Promoting observation, free range exploration, sense of place and citizen science, through the field notes of a naturalist.

Saturday, 27 August 2011

The Urban Birder

Its refreshing to find an example of public art that actually depicts some of our natural heritage for a change. All too much of the creative effort that adorns the town centres and public parks of Gwent's valleys is based on a variation of cloth capped, ragged trousered miners, a railway carriage named after a local pit or a rugby folk hero. Lest we forget the exploitation of working class communities, the origins of the trade union movement and socialism but how about something a little more contemporary that looks to the future not back with misty eyed nostalgia?

In amongst another extensive homage to the industrial revolution that is the mosaic mural covering the walls of the Riverside underpass (p**spass) in Newport, you can find, if you look hard enough, a couple of great black backed gulls chucked in for good measure. This shock discovery gave me good reason to pull out and flick through the quality glossy pages of Simon Holloway's Poyser book 'The Historical Atlas of Breeding Birds in Britain and Ireland 1875-1900 ' just to see if the GBBG was in fact the gull most likely to be encountered on the dockside in Victorian Newport.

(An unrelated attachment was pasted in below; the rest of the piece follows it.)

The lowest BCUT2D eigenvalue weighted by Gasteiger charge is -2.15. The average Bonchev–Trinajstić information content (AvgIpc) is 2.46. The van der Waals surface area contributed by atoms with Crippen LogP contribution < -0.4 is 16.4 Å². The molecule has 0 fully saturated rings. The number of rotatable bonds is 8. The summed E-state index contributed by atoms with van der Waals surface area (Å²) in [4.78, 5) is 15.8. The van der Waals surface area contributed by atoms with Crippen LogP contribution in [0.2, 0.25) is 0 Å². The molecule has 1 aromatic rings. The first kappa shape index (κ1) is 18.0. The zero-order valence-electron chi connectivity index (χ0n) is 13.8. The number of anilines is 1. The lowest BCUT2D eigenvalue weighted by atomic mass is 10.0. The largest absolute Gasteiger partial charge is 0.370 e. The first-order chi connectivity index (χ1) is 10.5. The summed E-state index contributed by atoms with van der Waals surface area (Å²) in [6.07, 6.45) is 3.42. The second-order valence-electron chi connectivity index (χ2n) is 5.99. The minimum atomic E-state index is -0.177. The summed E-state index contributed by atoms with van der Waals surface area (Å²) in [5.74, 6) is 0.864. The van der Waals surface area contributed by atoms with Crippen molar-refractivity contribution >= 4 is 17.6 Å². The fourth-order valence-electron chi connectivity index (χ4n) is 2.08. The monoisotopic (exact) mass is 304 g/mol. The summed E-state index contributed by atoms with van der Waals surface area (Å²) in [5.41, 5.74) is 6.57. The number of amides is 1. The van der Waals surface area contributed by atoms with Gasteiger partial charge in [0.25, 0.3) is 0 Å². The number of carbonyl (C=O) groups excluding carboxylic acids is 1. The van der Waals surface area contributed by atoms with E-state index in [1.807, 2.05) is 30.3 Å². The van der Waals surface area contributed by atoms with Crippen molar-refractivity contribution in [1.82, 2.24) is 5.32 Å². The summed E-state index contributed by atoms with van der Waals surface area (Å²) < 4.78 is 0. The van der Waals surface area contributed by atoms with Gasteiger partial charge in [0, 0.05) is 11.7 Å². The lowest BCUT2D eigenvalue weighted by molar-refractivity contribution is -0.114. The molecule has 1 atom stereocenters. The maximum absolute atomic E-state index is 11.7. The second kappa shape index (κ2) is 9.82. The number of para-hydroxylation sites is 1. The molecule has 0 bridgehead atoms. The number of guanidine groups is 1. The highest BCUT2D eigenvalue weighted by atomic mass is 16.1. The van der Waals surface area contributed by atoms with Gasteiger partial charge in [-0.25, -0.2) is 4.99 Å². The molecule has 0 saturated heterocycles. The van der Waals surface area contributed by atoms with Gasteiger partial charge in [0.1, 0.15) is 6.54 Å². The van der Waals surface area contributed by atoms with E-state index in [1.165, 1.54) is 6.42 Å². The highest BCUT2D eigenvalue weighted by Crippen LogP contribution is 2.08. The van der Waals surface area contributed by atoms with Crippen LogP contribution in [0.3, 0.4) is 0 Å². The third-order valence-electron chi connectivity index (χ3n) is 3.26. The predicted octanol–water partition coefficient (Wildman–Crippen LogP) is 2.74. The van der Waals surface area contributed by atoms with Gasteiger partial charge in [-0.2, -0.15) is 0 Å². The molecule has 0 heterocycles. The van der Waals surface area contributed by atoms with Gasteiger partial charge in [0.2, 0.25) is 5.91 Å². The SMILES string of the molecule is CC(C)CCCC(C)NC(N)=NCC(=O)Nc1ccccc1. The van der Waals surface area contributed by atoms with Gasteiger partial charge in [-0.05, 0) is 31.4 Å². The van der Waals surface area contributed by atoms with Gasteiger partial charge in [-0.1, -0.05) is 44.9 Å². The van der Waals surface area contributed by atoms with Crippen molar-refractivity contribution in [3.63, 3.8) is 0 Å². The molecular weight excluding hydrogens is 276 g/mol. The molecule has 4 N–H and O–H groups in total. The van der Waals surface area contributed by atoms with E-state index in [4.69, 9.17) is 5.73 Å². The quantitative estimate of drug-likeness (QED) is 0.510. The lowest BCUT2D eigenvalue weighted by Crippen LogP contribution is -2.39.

Its always difficult to retro-fit breeding bird populations especially to a time when the only reliable records were determined via the barrel of a gun or through the egg collections of Jardine Society members, but the atlas makes for interesting reading.

It seems GBBG's bred mainly on the coasts and islands around Scotland. Holloways assessment of GBBG's further south is as follows:

'It is likely that human persecution was responsible for the almost total lack of non-coastal breeding records for this species during the last quarter of the 19th century and their withdrawal from many coastal cliffs in S England and Wales'.

I'm sure the designer of the Newport mural will have just used the GBBG for illustrative purposes only without determining if this species was in fact the one most likely to be encountered along the lower reaches of the River Usk during the 19th century. Nonetheless I applaude any public realm artwork that contributes to reversing our 'nature deficit disorder'.

Next time- the Fourteen Locks dragonfly artwork should it really be a lesser emperor?


  1. That's a GBBG with yellow legs then?

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